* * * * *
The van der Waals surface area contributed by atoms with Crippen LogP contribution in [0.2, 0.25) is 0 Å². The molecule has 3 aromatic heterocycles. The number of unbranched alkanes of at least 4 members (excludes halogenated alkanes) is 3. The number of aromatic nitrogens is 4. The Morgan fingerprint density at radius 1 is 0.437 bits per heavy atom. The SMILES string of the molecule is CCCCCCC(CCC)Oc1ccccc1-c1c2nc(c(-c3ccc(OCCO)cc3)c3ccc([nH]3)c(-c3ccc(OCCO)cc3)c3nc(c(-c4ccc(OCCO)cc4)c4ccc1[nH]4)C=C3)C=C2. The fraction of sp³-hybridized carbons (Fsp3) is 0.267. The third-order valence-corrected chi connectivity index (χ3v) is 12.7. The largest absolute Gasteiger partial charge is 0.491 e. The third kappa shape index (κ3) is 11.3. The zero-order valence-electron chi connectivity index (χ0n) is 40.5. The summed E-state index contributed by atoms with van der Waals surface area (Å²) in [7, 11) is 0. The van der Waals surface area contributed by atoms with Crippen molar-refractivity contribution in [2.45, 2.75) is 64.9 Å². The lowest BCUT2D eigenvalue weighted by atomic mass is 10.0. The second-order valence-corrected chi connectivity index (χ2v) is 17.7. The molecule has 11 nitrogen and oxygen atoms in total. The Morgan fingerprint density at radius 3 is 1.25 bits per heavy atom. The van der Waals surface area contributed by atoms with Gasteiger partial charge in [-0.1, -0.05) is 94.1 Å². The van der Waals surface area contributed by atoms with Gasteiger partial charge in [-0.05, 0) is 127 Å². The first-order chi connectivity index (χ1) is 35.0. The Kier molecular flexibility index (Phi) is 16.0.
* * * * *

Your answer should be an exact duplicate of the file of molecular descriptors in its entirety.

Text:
The van der Waals surface area contributed by atoms with Crippen LogP contribution in [0.2, 0.25) is 0 Å². The molecule has 3 aromatic heterocycles. The number of unbranched alkanes of at least 4 members (excludes halogenated alkanes) is 3. The number of aromatic nitrogens is 4. The Morgan fingerprint density at radius 1 is 0.437 bits per heavy atom. The SMILES string of the molecule is CCCCCCC(CCC)Oc1ccccc1-c1c2nc(c(-c3ccc(OCCO)cc3)c3ccc([nH]3)c(-c3ccc(OCCO)cc3)c3nc(c(-c4ccc(OCCO)cc4)c4ccc1[nH]4)C=C3)C=C2. The fraction of sp³-hybridized carbons (Fsp3) is 0.267. The third-order valence-corrected chi connectivity index (χ3v) is 12.7. The largest absolute Gasteiger partial charge is 0.491 e. The third kappa shape index (κ3) is 11.3. The zero-order valence-electron chi connectivity index (χ0n) is 40.5. The summed E-state index contributed by atoms with van der Waals surface area (Å²) in [7, 11) is 0. The van der Waals surface area contributed by atoms with Crippen molar-refractivity contribution in [2.45, 2.75) is 64.9 Å². The lowest BCUT2D eigenvalue weighted by atomic mass is 10.0. The second-order valence-corrected chi connectivity index (χ2v) is 17.7. The molecule has 11 nitrogen and oxygen atoms in total. The Morgan fingerprint density at radius 3 is 1.25 bits per heavy atom. The van der Waals surface area contributed by atoms with Gasteiger partial charge in [-0.1, -0.05) is 94.1 Å². The van der Waals surface area contributed by atoms with Gasteiger partial charge in [-0.05, 0) is 127 Å². The first-order chi connectivity index (χ1) is 35.0. The Kier molecular flexibility index (Phi) is 16.0.